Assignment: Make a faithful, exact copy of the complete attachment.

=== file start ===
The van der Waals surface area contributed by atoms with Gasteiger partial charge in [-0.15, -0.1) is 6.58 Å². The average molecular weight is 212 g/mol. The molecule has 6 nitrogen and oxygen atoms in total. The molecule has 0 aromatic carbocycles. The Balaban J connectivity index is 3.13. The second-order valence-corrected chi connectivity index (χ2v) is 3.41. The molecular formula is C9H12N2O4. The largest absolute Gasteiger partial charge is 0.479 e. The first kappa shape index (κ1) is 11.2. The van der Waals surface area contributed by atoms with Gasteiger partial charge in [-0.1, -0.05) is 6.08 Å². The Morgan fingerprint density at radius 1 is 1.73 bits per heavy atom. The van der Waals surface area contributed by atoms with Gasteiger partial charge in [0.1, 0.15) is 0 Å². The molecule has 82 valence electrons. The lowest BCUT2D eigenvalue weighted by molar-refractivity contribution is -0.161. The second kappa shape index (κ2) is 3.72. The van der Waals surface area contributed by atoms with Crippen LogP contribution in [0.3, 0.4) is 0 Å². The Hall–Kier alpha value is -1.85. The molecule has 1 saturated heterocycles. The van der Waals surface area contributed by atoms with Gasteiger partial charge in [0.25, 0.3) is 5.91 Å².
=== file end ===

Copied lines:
The van der Waals surface area contributed by atoms with Gasteiger partial charge in [-0.15, -0.1) is 6.58 Å². The average molecular weight is 212 g/mol. The molecule has 6 nitrogen and oxygen atoms in total. The molecule has 0 aromatic carbocycles. The Balaban J connectivity index is 3.13. The second-order valence-corrected chi connectivity index (χ2v) is 3.41. The molecular formula is C9H12N2O4. The largest absolute Gasteiger partial charge is 0.479 e. The first kappa shape index (κ1) is 11.2. The van der Waals surface area contributed by atoms with Gasteiger partial charge in [-0.1, -0.05) is 6.08 Å². The Morgan fingerprint density at radius 1 is 1.73 bits per heavy atom. The van der Waals surface area contributed by atoms with Gasteiger partial charge in [0.1, 0.15) is 0 Å². The molecule has 82 valence electrons. The lowest BCUT2D eigenvalue weighted by molar-refractivity contribution is -0.161. The second kappa shape index (κ2) is 3.72. The van der Waals surface area contributed by atoms with Crippen LogP contribution in [0.3, 0.4) is 0 Å². The Hall–Kier alpha value is -1.85. The molecule has 1 saturated heterocycles. The van der Waals surface area contributed by atoms with Gasteiger partial charge in [0.25, 0.3) is 5.91 Å².